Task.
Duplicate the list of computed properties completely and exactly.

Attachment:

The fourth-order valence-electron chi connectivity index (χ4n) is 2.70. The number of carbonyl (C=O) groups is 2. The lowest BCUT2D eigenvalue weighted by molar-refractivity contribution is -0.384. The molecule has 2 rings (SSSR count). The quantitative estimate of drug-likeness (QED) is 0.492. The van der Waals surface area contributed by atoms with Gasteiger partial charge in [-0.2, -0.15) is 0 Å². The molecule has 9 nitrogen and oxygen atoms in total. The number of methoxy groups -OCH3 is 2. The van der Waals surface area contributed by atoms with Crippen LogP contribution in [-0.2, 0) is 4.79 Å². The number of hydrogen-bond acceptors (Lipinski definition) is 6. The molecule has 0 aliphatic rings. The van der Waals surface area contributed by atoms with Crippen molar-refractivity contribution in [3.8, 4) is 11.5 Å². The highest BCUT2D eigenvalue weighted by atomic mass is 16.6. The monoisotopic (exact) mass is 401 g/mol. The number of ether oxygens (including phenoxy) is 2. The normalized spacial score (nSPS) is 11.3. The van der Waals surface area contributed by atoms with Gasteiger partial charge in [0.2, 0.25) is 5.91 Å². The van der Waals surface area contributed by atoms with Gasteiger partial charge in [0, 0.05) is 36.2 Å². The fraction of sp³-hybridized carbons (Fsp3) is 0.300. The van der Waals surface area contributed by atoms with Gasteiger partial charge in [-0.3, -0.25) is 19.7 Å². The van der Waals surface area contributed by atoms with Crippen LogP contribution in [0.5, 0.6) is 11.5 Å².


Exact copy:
The fourth-order valence-electron chi connectivity index (χ4n) is 2.70. The number of carbonyl (C=O) groups is 2. The lowest BCUT2D eigenvalue weighted by molar-refractivity contribution is -0.384. The molecule has 2 rings (SSSR count). The quantitative estimate of drug-likeness (QED) is 0.492. The van der Waals surface area contributed by atoms with Gasteiger partial charge in [-0.2, -0.15) is 0 Å². The molecule has 9 nitrogen and oxygen atoms in total. The number of methoxy groups -OCH3 is 2. The van der Waals surface area contributed by atoms with Crippen LogP contribution in [-0.2, 0) is 4.79 Å². The number of hydrogen-bond acceptors (Lipinski definition) is 6. The molecule has 0 aliphatic rings. The van der Waals surface area contributed by atoms with Crippen molar-refractivity contribution in [3.8, 4) is 11.5 Å². The highest BCUT2D eigenvalue weighted by atomic mass is 16.6. The monoisotopic (exact) mass is 401 g/mol. The number of ether oxygens (including phenoxy) is 2. The normalized spacial score (nSPS) is 11.3. The van der Waals surface area contributed by atoms with Gasteiger partial charge in [0.2, 0.25) is 5.91 Å². The van der Waals surface area contributed by atoms with Gasteiger partial charge in [0, 0.05) is 36.2 Å². The fraction of sp³-hybridized carbons (Fsp3) is 0.300. The van der Waals surface area contributed by atoms with Gasteiger partial charge in [-0.3, -0.25) is 19.7 Å². The van der Waals surface area contributed by atoms with Crippen LogP contribution in [0.5, 0.6) is 11.5 Å².